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Saving the parched West

Last year, when the House passed the American Clean Energy and Security Act, more than half of the representatives from the mountain West voted against the comprehensive climate and energy legislation. Given that extensive research predicts the West will experience some of the worst impacts of climate change in the U.S., including a permanent drought with Dust-bowl like conditions by mid-century — and an increase of wildfire burn area by as much as 175% — the resistance among western lawmakers to legislation that could save their region borders on self-destructive, as CAP’s Tom Kenworthy explains.

As the U.S. Global Change Research Program noted, “climate change appears to be well underway in the Southwest,” and future even more severe droughts than have occurred in the last decade are “a significant concern” in part because of population pressures in the arid region that are already stressing scarce water supplies.

Now comes a new report from Western Resource Advocates and the Environmental Defense Fund that ought to be required reading for those western politicians. “Protecting the Lifeline of the West: How Climate and Clean Energy Policies Can Safeguard Water” should make it abundantly clear even to western dunderheads that without comprehensive energy and climate legislation the West’s way of life — dependent on fragile water sources — is in peril.

“A well-designed national climate policy is vital to protect the lifeline of the West’s environment and its economy, ensuring that westerners continue to have clean, safe, reliable water supplies for decades to come,” concludes the report:

A national climate policy would protect the West’s water supplies and create important incentives for energy efficiency and electricity sources, such as wind and solar photovoltaics, that do not emit greenhouse gases and use no water. Likewise, these policies could incentivize innovative, resilient water supply strategies “” including water conservation, re-use, and smart projects “” that provide a steady flow of affordable water while minimizing new energy demands.

For what’s at risk under most climate change scenarios, consider the Colorado River, which supplies water for 30 million people and 1.4 million acres of farmland. A prolonged regional drought has reduced the river’s two main storage facilities, Lake Mead and Lake Powell, to 55% of their capacity. Future runoff under most models is expected to decline by 5% to 20%. Actual water use from the river already exceeds the ten-year average of what is available.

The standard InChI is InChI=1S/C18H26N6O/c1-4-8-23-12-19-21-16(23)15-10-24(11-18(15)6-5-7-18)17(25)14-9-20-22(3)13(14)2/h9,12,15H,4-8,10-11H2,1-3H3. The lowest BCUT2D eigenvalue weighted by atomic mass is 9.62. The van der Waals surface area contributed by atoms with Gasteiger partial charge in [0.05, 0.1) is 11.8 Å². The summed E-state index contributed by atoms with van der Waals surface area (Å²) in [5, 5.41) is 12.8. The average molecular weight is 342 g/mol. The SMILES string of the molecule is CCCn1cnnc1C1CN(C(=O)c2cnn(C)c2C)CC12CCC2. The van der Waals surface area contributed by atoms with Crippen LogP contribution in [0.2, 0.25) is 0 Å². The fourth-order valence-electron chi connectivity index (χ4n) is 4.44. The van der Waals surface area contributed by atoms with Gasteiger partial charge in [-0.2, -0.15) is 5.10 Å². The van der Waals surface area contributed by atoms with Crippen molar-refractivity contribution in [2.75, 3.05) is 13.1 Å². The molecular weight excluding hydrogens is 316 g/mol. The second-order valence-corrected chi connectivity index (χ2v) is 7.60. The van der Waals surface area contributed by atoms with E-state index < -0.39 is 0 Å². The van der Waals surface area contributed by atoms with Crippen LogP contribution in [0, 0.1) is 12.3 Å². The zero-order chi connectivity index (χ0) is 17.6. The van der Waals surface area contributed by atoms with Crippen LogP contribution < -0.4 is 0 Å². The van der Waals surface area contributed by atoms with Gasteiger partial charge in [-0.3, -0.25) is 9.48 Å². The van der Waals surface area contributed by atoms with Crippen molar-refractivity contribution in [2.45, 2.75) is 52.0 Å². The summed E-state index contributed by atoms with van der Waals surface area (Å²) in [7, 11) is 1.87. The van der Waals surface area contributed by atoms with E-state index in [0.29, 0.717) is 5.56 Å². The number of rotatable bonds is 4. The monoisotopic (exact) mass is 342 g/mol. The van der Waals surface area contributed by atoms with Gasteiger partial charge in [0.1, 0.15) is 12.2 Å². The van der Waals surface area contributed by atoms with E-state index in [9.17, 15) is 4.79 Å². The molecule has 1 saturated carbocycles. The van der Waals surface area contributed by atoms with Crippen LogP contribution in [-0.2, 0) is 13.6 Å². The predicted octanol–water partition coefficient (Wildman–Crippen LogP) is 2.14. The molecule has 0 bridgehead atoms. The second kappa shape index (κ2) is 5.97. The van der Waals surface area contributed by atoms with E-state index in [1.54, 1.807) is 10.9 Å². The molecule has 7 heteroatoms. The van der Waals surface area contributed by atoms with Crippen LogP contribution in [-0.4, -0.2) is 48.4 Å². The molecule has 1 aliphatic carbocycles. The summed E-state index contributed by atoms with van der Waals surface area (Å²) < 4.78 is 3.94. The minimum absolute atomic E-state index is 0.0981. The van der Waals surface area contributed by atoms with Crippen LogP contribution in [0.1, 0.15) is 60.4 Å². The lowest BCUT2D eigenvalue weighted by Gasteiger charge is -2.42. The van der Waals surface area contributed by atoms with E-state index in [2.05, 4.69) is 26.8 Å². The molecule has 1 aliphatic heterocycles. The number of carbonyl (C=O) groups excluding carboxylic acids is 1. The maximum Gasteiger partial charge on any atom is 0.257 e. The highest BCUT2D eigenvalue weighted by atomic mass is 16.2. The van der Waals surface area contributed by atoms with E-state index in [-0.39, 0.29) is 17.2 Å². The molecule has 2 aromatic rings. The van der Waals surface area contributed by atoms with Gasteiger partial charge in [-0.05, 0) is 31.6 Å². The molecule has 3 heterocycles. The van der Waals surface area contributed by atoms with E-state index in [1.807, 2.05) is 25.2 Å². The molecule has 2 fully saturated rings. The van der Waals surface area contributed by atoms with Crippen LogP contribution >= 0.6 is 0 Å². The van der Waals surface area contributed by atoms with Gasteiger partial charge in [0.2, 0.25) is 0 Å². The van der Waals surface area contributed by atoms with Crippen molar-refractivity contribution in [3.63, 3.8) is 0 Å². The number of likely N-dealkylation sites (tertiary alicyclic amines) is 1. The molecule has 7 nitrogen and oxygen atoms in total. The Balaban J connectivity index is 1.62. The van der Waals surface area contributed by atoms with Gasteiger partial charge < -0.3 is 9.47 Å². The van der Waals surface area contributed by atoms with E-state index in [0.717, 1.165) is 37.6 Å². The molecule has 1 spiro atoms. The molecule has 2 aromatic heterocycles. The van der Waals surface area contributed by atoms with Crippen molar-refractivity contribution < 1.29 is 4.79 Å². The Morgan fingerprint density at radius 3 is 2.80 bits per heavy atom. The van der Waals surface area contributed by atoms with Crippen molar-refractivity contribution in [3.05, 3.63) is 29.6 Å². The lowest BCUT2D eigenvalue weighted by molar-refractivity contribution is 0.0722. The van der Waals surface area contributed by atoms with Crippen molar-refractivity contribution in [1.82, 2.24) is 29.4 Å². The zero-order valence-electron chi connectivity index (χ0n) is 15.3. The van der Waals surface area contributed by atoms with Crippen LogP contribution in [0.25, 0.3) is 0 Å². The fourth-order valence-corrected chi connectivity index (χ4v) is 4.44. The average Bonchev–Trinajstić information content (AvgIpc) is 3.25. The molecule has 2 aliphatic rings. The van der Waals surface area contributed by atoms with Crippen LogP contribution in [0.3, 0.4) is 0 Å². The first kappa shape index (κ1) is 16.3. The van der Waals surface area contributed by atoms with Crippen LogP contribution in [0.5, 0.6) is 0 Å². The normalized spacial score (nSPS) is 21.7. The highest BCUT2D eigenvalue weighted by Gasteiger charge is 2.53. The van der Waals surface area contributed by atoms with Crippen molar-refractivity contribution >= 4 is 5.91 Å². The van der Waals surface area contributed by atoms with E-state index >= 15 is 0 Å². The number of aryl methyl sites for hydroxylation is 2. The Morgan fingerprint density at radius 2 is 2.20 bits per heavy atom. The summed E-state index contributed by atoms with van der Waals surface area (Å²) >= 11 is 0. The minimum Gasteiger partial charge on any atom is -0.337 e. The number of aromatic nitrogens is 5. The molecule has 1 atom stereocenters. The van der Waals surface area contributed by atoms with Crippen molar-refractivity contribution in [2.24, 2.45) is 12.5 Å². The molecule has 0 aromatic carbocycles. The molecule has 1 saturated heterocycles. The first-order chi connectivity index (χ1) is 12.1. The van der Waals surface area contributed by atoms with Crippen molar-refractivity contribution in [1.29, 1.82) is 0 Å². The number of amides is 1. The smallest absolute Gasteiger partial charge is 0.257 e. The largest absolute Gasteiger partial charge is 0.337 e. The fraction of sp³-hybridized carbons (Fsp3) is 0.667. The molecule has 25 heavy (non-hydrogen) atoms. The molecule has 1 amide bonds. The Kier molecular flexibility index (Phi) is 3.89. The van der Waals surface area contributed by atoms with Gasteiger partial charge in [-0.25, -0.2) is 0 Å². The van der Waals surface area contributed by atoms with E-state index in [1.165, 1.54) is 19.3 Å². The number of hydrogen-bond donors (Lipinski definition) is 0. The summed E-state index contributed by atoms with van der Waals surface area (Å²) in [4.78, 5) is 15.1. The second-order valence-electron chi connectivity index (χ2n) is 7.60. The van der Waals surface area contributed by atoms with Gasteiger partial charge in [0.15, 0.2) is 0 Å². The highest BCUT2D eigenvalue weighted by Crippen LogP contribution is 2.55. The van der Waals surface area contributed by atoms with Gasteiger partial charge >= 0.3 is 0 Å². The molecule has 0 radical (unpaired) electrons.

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Conventional electric power plants using coal, natural gas and nuclear power, plus oil and gas development, consume large quantities of the West’s water resources. The water consumed every day by thermoelectric power plants in the region, according to the report, equals the amounts used by the cities of Denver, Albuquerque, Phoenix and Tucson combined. Without a change in direction towards renewable power, that water use could increase by two-thirds by 2030, to 500 million gallons per day. Oil and gas production uses another 500 million gallons of water per day, and could rise to 700 million gallons by 2030. Full-scale development of the West’s oil shale resources would consume up to 340 million gallons of water a day — enough to meet the daily requirements of nearly two million residents.

A sensible national energy policy that emphasizes renewable electricity development could cut those demands on the West’s water. Replacing one 500 megawatt coal plant with wind or solar photovoltaic power, the report estimates, could save 1.6 billion gallons a year, or enough to supply 50,000 people.

Moving water in the West is often extremely energy intensive, notes the report, and more aggressive water conservation and efficiency measures, combined with abandoning some of the new water projects under consideration in the region could slow the growth in energy demand.

— Tom Kenworthy